Mo Ibrahim Foundation to hold press confab in London

The Mo Ibrahim Foundation will hold a press conference in London on Monday, June 14, 2010, to announce this year’s Ibrahim Prize for Achievement in African Leadership to the

world’s media.

The Ibrahim Prize is worth US$5,000,000 over ten years and US$200,000 a year for life. A further US$200,000 a year, for ten years and is also available for public interest activities and good causes espoused by the winner.

It is conferred on a democratically elected former executive head of state or government from a sub-Saharan African country who has served a constitutionally mandated term and has left office in the last three years.

The foundation is committed to supporting great African leadership that will improve the economic and social prospects of the people of Africa.

In letters and emails to the media, the foundation named the Chairman of the Prize Committee of the Mo Ibrahim Foundation as Kofi Annan, the former Secretary-General of the United Nations and Nobel Laureate.

Other members include, Martti Ahtisaari, former President of Finland and United Nations special envoy to Kosovo, Aïcha Bah Diallo, former Minister of Education in Guinea and Director of Basic Education at UNESCO, and Mohamed ElBaradei, Director General of the International Atomic Energy Agency.

The rest are Graça Machel, Chancellor of the University of Cape Town, and former Minister of Education and Culture in Mozambique, Mary Robinson, former President of Ireland and former United Nations High Commissioner for Human Rights and Salim Ahmed Salim, former Secretary-General of the Organisation of African Unity and former Prime Minister of Tanzania.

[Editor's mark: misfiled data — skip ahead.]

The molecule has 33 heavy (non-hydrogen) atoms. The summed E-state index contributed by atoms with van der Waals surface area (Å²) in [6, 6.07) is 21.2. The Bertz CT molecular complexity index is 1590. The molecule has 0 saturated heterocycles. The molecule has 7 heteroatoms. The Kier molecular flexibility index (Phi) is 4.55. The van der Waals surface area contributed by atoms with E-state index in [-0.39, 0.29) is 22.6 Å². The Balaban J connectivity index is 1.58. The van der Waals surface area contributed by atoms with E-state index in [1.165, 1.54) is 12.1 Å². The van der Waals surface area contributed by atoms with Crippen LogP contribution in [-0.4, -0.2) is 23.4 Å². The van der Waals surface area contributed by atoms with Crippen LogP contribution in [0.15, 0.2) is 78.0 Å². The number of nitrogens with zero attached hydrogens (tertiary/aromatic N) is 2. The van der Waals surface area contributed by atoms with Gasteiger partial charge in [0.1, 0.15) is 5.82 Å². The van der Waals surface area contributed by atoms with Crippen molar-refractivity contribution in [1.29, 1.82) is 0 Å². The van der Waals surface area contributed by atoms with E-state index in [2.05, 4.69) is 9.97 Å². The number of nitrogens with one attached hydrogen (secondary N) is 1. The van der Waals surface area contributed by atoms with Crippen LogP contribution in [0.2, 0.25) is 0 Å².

Last year, in what appeared as a snub to recent ex-presidents and heads of state in Africa, the Sudanese-born British mobile communications entrepreneur told the world media in a packed press conference in London, his prize committee “considered some credible candidates, but could not select a winner.”

He said all the three ex-Heads of State shortlisted for the 2009 award but did not win, could still be considered for this year’s (2010) award.

The speculations therefore were that this year’s candidates may include last year’s candidates who were Nigeria’s Olusegun Obasanjo, South Africa’s Thabo Mbeki and Ghana’s John Agyekum Kufuor.

Launched in 2006, the Mo Ibrahim foundation was designed to encourage good governance in Africa and to hand out the world’s largest annually awarded prize.

Past winners include Festus Mogae, the former president of Botswana, Joaquim Chissano, the former president of Mozambique, and Nelson Mandela, who was made an honorary laureate in recognition of his “extraordinary leadership qualities”.

Story by Nana Sifa Twum, London